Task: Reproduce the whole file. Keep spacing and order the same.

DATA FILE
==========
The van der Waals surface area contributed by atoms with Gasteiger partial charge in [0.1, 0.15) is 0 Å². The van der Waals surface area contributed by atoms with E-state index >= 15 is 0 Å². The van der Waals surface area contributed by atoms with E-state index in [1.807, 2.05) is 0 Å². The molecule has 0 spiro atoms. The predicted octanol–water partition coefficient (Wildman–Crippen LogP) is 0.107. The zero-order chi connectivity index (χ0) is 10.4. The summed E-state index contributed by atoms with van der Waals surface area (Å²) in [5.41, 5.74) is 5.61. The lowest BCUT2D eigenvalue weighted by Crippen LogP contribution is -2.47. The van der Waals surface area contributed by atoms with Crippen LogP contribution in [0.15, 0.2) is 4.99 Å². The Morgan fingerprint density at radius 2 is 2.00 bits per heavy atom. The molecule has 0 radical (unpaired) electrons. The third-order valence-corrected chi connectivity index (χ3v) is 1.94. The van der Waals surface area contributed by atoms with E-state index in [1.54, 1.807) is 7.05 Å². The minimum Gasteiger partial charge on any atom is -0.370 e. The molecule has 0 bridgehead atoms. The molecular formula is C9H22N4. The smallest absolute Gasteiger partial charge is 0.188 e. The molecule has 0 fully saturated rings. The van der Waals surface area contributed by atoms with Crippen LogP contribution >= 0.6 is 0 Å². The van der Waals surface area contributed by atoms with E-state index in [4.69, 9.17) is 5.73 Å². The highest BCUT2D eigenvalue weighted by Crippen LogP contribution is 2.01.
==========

The van der Waals surface area contributed by atoms with Gasteiger partial charge in [0.1, 0.15) is 0 Å². The van der Waals surface area contributed by atoms with E-state index >= 15 is 0 Å². The van der Waals surface area contributed by atoms with E-state index in [1.807, 2.05) is 0 Å². The molecule has 0 spiro atoms. The predicted octanol–water partition coefficient (Wildman–Crippen LogP) is 0.107. The zero-order chi connectivity index (χ0) is 10.4. The summed E-state index contributed by atoms with van der Waals surface area (Å²) in [5.41, 5.74) is 5.61. The lowest BCUT2D eigenvalue weighted by Crippen LogP contribution is -2.47. The van der Waals surface area contributed by atoms with Crippen LogP contribution in [0.15, 0.2) is 4.99 Å². The Morgan fingerprint density at radius 2 is 2.00 bits per heavy atom. The molecule has 0 radical (unpaired) electrons. The third-order valence-corrected chi connectivity index (χ3v) is 1.94. The van der Waals surface area contributed by atoms with E-state index in [1.54, 1.807) is 7.05 Å². The minimum Gasteiger partial charge on any atom is -0.370 e. The molecule has 0 bridgehead atoms. The molecular formula is C9H22N4. The smallest absolute Gasteiger partial charge is 0.188 e. The molecule has 0 fully saturated rings. The van der Waals surface area contributed by atoms with Crippen LogP contribution >= 0.6 is 0 Å². The van der Waals surface area contributed by atoms with E-state index in [4.69, 9.17) is 5.73 Å². The highest BCUT2D eigenvalue weighted by Crippen LogP contribution is 2.01.